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Asset Management's Role In Enterprise Digital Transformation

Mujib Lodhi
CIO-Washington Suburban Sanitary Commission
Monday, February 6, 2017
Mujib Lodhi
As CIO of one of the country's largest water utilities, the water sector carries special meaning for me. Having spent my childhood growing up in different countries, I can remember how important water is for enabling any sort of civilization to prosper. Accessibility was particularly important as to how advanced that civilized society might be able to grow. As a young boy I noted people having to walk as much as several miles to retrieve water with hand carried containers. To minimize trips, water was carefully rationed imprinting strong memories of how much we should appreciate water as an enabler of life.

Moving to modernized cities, it was amazing to see how much a mostly underground water infrastructure had depleted that appreciation among its populace. After generations where clean, fresh drinking water was always available by turning a knob it's easy to see why we forget the immense value of water to our very existence.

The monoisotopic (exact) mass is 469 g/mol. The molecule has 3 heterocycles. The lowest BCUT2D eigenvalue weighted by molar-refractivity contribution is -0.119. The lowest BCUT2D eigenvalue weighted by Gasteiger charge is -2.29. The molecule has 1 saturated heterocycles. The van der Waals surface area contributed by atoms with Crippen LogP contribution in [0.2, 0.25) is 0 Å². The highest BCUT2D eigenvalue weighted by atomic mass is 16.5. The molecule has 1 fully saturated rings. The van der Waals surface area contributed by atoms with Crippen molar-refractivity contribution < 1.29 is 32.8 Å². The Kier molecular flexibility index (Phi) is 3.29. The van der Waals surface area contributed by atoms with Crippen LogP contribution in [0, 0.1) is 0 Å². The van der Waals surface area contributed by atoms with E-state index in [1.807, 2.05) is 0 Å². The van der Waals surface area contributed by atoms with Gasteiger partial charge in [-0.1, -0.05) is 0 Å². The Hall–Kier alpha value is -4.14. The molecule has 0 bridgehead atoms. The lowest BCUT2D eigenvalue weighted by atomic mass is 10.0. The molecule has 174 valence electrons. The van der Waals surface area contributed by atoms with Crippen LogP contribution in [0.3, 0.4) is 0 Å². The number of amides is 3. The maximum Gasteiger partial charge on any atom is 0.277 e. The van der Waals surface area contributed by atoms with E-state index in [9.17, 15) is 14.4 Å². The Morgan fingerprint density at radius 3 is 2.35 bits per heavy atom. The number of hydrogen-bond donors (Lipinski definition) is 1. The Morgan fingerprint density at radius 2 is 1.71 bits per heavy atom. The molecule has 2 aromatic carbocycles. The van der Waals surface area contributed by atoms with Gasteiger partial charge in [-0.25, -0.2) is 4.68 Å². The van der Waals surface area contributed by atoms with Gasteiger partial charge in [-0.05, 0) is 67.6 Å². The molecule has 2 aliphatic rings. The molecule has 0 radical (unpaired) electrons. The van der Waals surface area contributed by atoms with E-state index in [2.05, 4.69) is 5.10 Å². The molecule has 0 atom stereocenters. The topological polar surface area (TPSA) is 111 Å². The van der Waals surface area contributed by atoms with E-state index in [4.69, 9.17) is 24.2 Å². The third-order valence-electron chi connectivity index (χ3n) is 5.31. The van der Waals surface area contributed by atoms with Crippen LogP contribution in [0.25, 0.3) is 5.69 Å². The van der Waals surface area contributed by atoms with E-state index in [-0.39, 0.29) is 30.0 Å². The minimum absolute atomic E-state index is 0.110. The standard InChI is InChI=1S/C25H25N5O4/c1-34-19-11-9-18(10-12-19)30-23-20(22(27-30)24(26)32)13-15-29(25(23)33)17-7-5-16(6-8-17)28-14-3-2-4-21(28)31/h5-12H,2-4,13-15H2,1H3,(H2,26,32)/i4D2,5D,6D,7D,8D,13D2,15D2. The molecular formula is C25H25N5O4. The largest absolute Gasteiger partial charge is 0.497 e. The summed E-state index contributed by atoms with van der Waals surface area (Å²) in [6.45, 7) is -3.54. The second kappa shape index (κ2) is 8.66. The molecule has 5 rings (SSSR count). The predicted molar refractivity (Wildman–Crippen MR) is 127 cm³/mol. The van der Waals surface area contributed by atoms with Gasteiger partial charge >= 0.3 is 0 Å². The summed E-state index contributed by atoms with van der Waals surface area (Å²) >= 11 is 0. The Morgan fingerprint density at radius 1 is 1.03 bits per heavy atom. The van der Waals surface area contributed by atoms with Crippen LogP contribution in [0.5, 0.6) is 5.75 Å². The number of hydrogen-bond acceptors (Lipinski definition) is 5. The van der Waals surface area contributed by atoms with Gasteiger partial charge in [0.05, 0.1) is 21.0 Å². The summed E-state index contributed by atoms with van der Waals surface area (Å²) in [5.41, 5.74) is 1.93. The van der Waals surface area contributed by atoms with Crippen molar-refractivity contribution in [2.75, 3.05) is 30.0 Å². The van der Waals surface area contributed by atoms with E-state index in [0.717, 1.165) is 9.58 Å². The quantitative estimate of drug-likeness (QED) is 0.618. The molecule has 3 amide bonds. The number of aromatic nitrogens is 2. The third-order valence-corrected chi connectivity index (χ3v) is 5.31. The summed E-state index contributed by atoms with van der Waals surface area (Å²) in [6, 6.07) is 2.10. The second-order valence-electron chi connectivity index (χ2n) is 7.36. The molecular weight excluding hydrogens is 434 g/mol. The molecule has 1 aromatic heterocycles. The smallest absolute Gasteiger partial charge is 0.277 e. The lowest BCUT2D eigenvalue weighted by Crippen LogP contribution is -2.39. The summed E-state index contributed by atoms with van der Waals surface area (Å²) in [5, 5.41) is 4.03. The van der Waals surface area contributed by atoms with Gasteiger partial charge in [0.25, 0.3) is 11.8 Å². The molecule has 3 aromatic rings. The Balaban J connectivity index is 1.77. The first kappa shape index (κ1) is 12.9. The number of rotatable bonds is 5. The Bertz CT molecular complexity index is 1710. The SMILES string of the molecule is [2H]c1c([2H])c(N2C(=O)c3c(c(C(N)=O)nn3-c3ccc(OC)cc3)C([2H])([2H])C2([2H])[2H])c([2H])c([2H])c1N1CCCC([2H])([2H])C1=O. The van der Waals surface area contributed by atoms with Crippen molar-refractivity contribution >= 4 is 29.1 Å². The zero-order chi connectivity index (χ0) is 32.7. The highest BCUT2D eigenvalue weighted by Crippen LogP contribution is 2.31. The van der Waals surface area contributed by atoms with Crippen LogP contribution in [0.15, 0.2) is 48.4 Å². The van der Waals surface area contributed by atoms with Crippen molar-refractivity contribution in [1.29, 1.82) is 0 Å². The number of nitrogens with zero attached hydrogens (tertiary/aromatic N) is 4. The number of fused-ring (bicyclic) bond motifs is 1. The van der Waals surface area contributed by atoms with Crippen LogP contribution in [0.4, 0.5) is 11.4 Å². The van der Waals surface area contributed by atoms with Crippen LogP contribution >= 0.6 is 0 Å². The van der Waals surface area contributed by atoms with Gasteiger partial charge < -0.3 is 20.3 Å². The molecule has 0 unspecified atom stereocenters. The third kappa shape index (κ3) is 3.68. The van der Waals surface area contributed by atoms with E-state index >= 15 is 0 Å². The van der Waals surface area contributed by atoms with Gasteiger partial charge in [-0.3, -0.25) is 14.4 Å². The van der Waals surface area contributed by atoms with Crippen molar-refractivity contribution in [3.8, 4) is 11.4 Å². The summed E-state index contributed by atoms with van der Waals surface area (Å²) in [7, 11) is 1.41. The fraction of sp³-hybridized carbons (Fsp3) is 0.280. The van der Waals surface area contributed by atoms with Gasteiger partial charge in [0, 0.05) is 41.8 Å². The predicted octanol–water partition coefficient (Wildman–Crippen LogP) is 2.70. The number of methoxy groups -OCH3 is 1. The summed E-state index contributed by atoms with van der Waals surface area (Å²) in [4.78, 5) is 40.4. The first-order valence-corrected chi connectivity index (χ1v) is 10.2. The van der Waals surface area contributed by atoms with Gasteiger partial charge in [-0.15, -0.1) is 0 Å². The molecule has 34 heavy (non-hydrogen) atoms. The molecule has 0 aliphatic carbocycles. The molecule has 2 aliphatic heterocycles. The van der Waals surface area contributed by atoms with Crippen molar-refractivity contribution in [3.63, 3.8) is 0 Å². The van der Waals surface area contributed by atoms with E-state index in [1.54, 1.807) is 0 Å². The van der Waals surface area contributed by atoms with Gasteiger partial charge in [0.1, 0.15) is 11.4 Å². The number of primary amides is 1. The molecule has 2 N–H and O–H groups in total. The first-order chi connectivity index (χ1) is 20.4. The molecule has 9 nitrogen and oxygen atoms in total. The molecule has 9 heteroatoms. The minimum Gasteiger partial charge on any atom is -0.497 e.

This story has not only played itself out in the water sector, but in virtually every industry that relies on an infrastructure of assets to efficiently deliver their products or services to customers at market viable prices. The customer has lost sight of the value of that infrastructure for getting them the products they value the most. These infrastructures age and must be replenished at great cost which cannot always be passed on to a customer who is unaware of such an infrastructure's existence.

As enterprise assets have grown in scope, mostly everyone agrees that automating the management of critical assets is a good idea and most organizations have already employed technology to assist in this endeavor.

A typical asset management system might access inventory and geo-locate assets, enable maintenance tickets for inspections, replacements and/or problem correction as well as insure the proper tools and skill sets are in place to be responsive to emergency and preventive maintenance issues. By themselves, they do little in support of the business beyond those basic functions even where significant business process improvements have been enabled.


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